During freshman orientation, they had told Jensen that Ray Bradbury had written his first draft of Fahrenheit 451 on one of the coin-operated typewriters in the bowels of the Undergraduate Research Library, URL for short. And he always thought that the notion was particularly romantic. And so, when his own typewriter broke its ribbon on a Sunday, he ran to the URL to type his paper on Central American Labor theory. But instead of romance, the found that the typewriters were actually pretty shitty. They stole his dimes, certain keys didn’t work, and it was hard to get the hang of the keyboard. This was back in the late 1980s, and all the typewriters had the smell of death on them, as if they knew that their days were numbered (and they certainly were). In fact, as Jensen plugged yet another dime into the typewriter, he couldn’t help but think of his roommate’s new Apple computer. It was his first longing for the next era, and he wouldn’t be back in the typewriter room at URL ever again.
He used to walk – just to clear his head, get a little exercise, get out of the apartment. Stephen lived in a nice city, a nice neighborhood. The streets were lined with oaks and interesting bungalows with porches and native gardens and birdhouses. Tennyson Street led up a little hill, where there was a pocket park with a bench that looked out over the city and the bay. And on these walks, Stephen would work out all kinds of stuff, you know, his wife, his kids, his father. He would come upon this park and that bench, and occasionally he would think to himself that this bench would be a good place to be a ghost, a good place to spend eternity, all the troubles of the world finally behind. One day, toward the end of the bad period, he finally sat on that bench, and whimsically, he said, “Hello ghost.” A few seconds passed, and then the ghost replied, “Hello.”
At one point, Edgar decided to drop all electronic communication. So henceforth, there was no email, Facebook, Twitter, he didn’t surf the Internet. He read newspapers, but moreover he asked people he trusted what they knew about things. He would make telephone calls when necessary for work, but he wrote handwritten letters to friends and family who lived far away, and went in person to see those that were close. After just a day or two of this, he came to realize that the non-electronic world was startlingly cold and empty. But eventually, the non-electronic became warmer, more emotional. He now occupied an alternative universe, one that existed as separated by glass from the rest of us.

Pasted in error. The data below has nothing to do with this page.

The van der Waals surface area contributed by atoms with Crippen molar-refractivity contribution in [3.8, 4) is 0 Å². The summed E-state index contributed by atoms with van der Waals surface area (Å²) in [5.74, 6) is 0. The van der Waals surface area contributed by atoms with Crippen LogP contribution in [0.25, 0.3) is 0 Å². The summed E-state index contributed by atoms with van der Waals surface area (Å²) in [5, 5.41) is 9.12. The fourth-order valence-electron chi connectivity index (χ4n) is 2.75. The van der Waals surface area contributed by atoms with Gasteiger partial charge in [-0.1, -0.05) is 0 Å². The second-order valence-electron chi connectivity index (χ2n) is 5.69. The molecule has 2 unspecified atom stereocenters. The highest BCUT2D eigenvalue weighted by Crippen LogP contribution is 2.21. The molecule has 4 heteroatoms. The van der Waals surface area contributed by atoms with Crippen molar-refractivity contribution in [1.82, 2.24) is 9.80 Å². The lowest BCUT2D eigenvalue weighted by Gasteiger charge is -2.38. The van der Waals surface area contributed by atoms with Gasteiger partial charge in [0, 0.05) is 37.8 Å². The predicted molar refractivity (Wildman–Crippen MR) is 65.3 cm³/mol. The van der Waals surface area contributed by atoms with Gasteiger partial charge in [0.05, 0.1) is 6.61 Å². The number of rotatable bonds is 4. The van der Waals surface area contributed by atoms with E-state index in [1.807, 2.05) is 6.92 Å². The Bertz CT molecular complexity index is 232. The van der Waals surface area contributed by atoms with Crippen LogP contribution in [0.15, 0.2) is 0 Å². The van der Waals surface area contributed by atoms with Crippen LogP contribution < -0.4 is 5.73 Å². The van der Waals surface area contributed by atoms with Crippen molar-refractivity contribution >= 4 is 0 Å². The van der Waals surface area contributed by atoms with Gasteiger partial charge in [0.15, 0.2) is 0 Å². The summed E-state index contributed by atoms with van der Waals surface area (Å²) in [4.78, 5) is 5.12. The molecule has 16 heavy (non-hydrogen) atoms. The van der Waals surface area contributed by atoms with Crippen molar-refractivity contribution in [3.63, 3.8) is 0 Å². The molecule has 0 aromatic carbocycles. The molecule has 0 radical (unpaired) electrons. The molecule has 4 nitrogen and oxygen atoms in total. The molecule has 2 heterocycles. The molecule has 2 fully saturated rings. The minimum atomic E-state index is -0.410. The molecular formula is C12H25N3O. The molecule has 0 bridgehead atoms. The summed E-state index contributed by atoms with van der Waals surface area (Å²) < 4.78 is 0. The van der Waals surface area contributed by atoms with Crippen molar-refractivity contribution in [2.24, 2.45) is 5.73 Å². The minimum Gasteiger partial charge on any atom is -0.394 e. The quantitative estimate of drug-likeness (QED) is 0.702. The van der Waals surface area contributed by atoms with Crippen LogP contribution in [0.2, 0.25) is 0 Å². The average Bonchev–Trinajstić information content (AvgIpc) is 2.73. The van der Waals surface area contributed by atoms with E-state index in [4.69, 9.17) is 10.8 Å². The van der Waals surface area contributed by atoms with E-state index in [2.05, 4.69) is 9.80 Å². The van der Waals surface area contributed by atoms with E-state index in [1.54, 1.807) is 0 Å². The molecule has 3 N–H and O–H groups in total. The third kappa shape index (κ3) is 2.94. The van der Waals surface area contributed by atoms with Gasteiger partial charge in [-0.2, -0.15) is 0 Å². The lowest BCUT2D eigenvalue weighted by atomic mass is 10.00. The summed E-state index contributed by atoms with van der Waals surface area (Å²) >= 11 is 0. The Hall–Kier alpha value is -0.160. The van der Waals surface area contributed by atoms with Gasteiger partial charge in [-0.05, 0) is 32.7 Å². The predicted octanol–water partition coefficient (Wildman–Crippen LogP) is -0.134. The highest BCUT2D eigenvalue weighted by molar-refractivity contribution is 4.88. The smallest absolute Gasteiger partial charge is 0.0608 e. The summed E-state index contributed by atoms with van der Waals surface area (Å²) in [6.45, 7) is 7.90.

“I think it’s a little obscene when writers confuse their creative issues with real problems,” he said as he gently nudged Adam’s manuscript across table. “I mean, you never hear a cancer patient babbling on and on about his narrative, or a person struggling to put food on the table for his kids worried about the pace of his dialogue. Books about writers, movies about moviemakers, plays about actors – where does the self-regarding end?” He took a sip from his coffee and, apparently, realized that he was being a little harsh. “Maybe it’s just a pet peeve of mine. It’s not certain that other people feel the way I do.”
Steve – yes, friends occasionally called him Steve-O – had a convertible once, a ’65 Ford Falcon, metallic green with a white top. And as any convertible owner will tell you, keeping up that top was nearly impossible. He couldn’t keep it clean, the plastic window fogged up immediately upon replacement, the radiator was ridiculously small for the 289 it was designed to cool. But he battled that car, fought for its survival – against rust, theft, transmission failure, tire punctures. With an old car, it was a constant struggle. Then a terrific wind storm came through, and when it was over Steve walked outside to find a giant palm frond sticking straight up through the top of the new white top for which he had just paid $1,700 for a week earlier. The next day, he bought a Saturn. A hard top.